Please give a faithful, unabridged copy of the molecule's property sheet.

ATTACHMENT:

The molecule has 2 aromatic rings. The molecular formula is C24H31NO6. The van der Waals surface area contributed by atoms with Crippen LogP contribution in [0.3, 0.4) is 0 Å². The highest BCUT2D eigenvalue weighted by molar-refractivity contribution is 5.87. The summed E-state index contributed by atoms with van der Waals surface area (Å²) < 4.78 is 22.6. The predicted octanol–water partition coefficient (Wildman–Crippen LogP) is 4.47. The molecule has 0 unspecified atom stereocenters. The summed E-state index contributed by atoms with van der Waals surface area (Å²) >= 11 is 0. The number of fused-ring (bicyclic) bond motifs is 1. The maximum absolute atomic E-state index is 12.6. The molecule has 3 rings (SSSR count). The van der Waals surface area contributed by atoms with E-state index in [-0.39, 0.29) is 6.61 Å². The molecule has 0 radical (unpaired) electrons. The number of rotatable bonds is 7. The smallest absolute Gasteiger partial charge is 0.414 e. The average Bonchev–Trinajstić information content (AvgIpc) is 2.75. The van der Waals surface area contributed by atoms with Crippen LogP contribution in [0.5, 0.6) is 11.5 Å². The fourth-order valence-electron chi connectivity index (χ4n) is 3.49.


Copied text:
The molecule has 2 aromatic rings. The molecular formula is C24H31NO6. The van der Waals surface area contributed by atoms with Crippen LogP contribution in [0.3, 0.4) is 0 Å². The highest BCUT2D eigenvalue weighted by molar-refractivity contribution is 5.87. The summed E-state index contributed by atoms with van der Waals surface area (Å²) < 4.78 is 22.6. The predicted octanol–water partition coefficient (Wildman–Crippen LogP) is 4.47. The molecule has 0 unspecified atom stereocenters. The summed E-state index contributed by atoms with van der Waals surface area (Å²) >= 11 is 0. The number of fused-ring (bicyclic) bond motifs is 1. The maximum absolute atomic E-state index is 12.6. The molecule has 3 rings (SSSR count). The van der Waals surface area contributed by atoms with E-state index in [-0.39, 0.29) is 6.61 Å². The molecule has 0 radical (unpaired) electrons. The number of rotatable bonds is 7. The smallest absolute Gasteiger partial charge is 0.414 e. The average Bonchev–Trinajstić information content (AvgIpc) is 2.75. The van der Waals surface area contributed by atoms with Crippen LogP contribution in [0.5, 0.6) is 11.5 Å². The fourth-order valence-electron chi connectivity index (χ4n) is 3.49.